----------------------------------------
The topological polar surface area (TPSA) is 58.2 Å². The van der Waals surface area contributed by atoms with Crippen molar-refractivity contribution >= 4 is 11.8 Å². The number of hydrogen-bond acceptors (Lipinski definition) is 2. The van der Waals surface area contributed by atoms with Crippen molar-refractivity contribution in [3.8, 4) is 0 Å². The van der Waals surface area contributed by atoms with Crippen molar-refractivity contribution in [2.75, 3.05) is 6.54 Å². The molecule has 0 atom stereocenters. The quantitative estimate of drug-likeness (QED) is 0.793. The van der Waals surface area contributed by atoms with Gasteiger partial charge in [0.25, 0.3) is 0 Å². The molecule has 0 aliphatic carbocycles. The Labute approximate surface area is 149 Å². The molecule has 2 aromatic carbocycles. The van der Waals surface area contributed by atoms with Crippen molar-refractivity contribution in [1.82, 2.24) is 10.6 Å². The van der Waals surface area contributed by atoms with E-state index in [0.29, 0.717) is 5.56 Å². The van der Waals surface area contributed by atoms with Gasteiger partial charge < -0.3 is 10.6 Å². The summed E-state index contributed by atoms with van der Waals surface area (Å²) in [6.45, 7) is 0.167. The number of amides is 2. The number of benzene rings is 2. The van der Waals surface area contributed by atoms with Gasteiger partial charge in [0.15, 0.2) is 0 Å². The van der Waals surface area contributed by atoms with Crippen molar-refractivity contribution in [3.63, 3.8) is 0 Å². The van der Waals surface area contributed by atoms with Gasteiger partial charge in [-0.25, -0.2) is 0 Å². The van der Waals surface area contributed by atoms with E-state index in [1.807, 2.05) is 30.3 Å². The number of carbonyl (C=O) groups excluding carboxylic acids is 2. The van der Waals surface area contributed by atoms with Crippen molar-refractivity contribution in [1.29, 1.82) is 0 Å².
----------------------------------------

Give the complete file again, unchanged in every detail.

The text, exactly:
The topological polar surface area (TPSA) is 58.2 Å². The van der Waals surface area contributed by atoms with Crippen molar-refractivity contribution >= 4 is 11.8 Å². The number of hydrogen-bond acceptors (Lipinski definition) is 2. The van der Waals surface area contributed by atoms with Crippen molar-refractivity contribution in [3.8, 4) is 0 Å². The van der Waals surface area contributed by atoms with Crippen molar-refractivity contribution in [2.75, 3.05) is 6.54 Å². The molecule has 0 atom stereocenters. The quantitative estimate of drug-likeness (QED) is 0.793. The van der Waals surface area contributed by atoms with Gasteiger partial charge in [0.25, 0.3) is 0 Å². The molecule has 0 aliphatic carbocycles. The Labute approximate surface area is 149 Å². The molecule has 2 aromatic carbocycles. The van der Waals surface area contributed by atoms with Crippen molar-refractivity contribution in [1.82, 2.24) is 10.6 Å². The van der Waals surface area contributed by atoms with E-state index in [0.29, 0.717) is 5.56 Å². The van der Waals surface area contributed by atoms with Gasteiger partial charge < -0.3 is 10.6 Å². The summed E-state index contributed by atoms with van der Waals surface area (Å²) in [6.45, 7) is 0.167. The number of amides is 2. The number of benzene rings is 2. The van der Waals surface area contributed by atoms with Gasteiger partial charge in [0.15, 0.2) is 0 Å². The van der Waals surface area contributed by atoms with Crippen molar-refractivity contribution in [3.63, 3.8) is 0 Å². The van der Waals surface area contributed by atoms with Gasteiger partial charge in [-0.25, -0.2) is 0 Å². The van der Waals surface area contributed by atoms with E-state index in [1.807, 2.05) is 30.3 Å². The number of carbonyl (C=O) groups excluding carboxylic acids is 2. The van der Waals surface area contributed by atoms with Crippen molar-refractivity contribution in [1.29, 1.82) is 0 Å².